China’s Gold Imports Seen Jumping 50% as Haven Demand Booms
China, the world’s biggest gold market, may boost imports through Hong Kong by about half this year as local investors seek to protect their wealth from currency risks, a slowing property market and volatile stocks, according to the Chinese Gold & Silver Exchange Society.
Mainland China is set to import about 1,000 metric tons from the territory in 2017, said Haywood Cheung, president of the century-old exchange in Hong Kong which trades physical gold and silver. That compares with net purchases of 647 tons last year and would be the biggest since 2013, data from the Hong Kong Census and Statistics Department compiled by Bloomberg show.
Demand is rising on concerns over property, share and bond markets and the outlook for the yuan, amid a government drive to reduce leverage in the financial system. Local consumption was up 15 percent in the first quarter, with sales of bars for investment climbing more than 60 percent and dwarfing a 1.4 percent rise in jewelry buying, according to data from the China Gold Association. China also imports gold from Switzerland.
“People are looking at other means to invest, a safe haven to protect their renminbi because of the depreciation, so everybody starts to look for safe haven products,” Cheung said in an interview at a precious metals conference in Singapore on Monday. “So I think we’re going to have a good year.”
Imports from Switzerland topped 100 tons in the first four months of the year, according to calculations on data reported by the Swiss Federal Customs Administration. In December, China imported 158 tons from the country, taking the total for the year to 442 tons, up from 288 tons in 2015, the data show.
Global investors have also increased holdings. Assets in the SPDR Gold Trust, the world’s largest exchange-traded fund backed by bullion, have climbed by more than 6 percent since the end of January to 851 tons as of June 5. Bullion rose as much as 1.1 percent to $1,293.78 an ounce on Tuesday, the highest level in about seven weeks, and traded at $1,292.10 by 1:50 p.m. in London.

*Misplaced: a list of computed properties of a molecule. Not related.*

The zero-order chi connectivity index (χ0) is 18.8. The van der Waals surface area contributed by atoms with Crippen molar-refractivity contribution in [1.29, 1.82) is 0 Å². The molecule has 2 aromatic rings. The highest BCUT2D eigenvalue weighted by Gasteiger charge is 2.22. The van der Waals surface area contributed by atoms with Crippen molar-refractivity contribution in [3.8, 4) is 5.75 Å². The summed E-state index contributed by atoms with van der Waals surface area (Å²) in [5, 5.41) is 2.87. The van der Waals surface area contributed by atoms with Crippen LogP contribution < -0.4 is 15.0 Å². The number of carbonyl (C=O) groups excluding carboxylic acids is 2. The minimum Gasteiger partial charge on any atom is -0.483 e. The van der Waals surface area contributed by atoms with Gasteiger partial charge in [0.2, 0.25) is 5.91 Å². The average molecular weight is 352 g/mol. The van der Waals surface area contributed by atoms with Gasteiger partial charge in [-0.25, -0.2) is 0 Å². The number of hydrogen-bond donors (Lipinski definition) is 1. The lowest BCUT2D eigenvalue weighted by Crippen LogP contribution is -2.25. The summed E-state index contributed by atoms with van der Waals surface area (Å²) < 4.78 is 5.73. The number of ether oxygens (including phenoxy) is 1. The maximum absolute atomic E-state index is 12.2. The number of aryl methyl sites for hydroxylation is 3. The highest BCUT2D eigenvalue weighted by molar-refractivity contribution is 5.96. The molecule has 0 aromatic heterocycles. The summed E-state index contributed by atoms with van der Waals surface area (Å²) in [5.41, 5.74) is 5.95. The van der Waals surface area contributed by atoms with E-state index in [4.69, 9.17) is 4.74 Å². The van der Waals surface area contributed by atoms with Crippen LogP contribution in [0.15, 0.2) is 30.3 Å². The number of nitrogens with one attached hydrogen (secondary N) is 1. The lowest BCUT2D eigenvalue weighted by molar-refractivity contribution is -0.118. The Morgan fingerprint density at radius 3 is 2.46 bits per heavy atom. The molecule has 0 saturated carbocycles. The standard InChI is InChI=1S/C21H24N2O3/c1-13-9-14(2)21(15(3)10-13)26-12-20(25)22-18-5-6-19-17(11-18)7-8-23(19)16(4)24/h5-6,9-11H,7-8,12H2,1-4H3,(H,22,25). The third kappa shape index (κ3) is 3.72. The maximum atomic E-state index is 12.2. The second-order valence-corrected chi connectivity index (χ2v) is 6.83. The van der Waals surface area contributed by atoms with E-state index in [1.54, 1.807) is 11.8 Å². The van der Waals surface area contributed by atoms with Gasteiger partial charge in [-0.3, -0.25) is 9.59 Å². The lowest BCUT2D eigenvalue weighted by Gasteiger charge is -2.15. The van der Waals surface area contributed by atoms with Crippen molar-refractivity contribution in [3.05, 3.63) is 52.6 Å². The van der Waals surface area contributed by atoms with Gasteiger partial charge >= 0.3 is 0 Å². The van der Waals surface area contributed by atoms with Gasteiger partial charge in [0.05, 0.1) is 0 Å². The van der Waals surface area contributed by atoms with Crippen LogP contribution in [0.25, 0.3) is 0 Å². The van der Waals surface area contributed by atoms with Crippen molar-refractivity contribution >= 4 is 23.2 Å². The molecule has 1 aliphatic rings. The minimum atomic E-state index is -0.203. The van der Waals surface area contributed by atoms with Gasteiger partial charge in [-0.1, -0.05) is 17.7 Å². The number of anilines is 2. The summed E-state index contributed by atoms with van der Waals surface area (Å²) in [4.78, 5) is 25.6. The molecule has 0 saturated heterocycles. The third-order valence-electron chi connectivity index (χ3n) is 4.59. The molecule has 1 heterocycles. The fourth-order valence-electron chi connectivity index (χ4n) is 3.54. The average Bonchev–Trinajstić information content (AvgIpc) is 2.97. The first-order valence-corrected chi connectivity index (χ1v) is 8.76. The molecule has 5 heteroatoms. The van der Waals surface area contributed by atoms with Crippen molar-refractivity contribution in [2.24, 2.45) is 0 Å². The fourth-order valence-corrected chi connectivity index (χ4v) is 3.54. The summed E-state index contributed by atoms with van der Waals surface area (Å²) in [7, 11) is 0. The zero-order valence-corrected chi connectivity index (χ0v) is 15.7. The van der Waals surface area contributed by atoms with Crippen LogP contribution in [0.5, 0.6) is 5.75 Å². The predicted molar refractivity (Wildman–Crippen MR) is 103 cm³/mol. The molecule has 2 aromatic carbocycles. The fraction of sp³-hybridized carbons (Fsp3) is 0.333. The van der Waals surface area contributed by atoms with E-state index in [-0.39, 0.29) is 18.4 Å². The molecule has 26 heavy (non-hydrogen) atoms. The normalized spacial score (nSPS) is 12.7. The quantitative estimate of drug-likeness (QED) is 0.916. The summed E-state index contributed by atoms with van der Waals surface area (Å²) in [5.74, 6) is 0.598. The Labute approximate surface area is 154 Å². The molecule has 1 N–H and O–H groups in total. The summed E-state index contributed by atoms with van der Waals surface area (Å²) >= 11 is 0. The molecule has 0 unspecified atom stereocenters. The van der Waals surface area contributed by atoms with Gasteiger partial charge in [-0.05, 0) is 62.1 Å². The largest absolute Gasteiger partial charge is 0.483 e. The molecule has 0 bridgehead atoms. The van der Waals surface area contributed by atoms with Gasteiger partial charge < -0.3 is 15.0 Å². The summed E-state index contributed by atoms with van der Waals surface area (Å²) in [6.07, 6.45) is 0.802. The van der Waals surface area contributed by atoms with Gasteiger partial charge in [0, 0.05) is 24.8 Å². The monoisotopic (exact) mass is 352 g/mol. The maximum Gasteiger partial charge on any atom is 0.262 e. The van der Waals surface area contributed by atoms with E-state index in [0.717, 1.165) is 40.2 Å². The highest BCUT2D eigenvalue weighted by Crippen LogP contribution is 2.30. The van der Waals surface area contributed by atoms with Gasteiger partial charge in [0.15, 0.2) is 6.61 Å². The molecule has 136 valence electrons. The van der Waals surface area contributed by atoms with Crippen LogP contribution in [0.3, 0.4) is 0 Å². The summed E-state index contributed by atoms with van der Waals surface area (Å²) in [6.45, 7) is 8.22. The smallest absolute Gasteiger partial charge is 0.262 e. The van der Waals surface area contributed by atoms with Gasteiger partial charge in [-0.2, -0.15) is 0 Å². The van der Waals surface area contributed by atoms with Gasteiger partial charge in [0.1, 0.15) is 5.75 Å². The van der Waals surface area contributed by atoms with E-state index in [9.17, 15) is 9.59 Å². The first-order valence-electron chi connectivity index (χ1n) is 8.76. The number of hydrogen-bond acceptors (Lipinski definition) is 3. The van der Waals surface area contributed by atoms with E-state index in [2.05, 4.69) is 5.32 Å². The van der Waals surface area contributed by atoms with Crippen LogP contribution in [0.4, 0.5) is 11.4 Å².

The Chinese Gold & Silver Exchange Society is planning to build a bonded warehouse in Qianhai, with a storage capacity of 1,500 tons of gold, and completion is expected in two to three years, said Cheung, who has 33 years of experience in the industry. A temporary warehouse which holds about 50 to 100 tons of gold will be operational by the end of this year, he said.
The society has an offshore gold product, denominated and settled in renminbi, with current transactions of about 20 billion to 30 billion yuan daily, Cheung said. This isn’t good enough and one way to improve it is to build the warehouse to get in touch with the China market, he said. The Shenzhen region supports about 3,000 jewelry manufacturing companies which supply 70 percent of the Chinese retail market, he said.
While the case for investment demand in China is reasonably “solid,” jewelry demand will probably decline again this year in volume terms as the consumer spends money on other things such as property or travel, or prefers 18 karat instead of 24 karat products, said Philip Klapwijk, managing director of Precious Metals Insights Ltd.
“I suspect that jewelry demand will be down more in tonnage terms than investment will be up,” Klapwijk said on the sidelines of the conference organized by the Singapore Bullion Market Association. “So demand in China this year could be down a tad. Financial use of gold in China could also see some reductions.”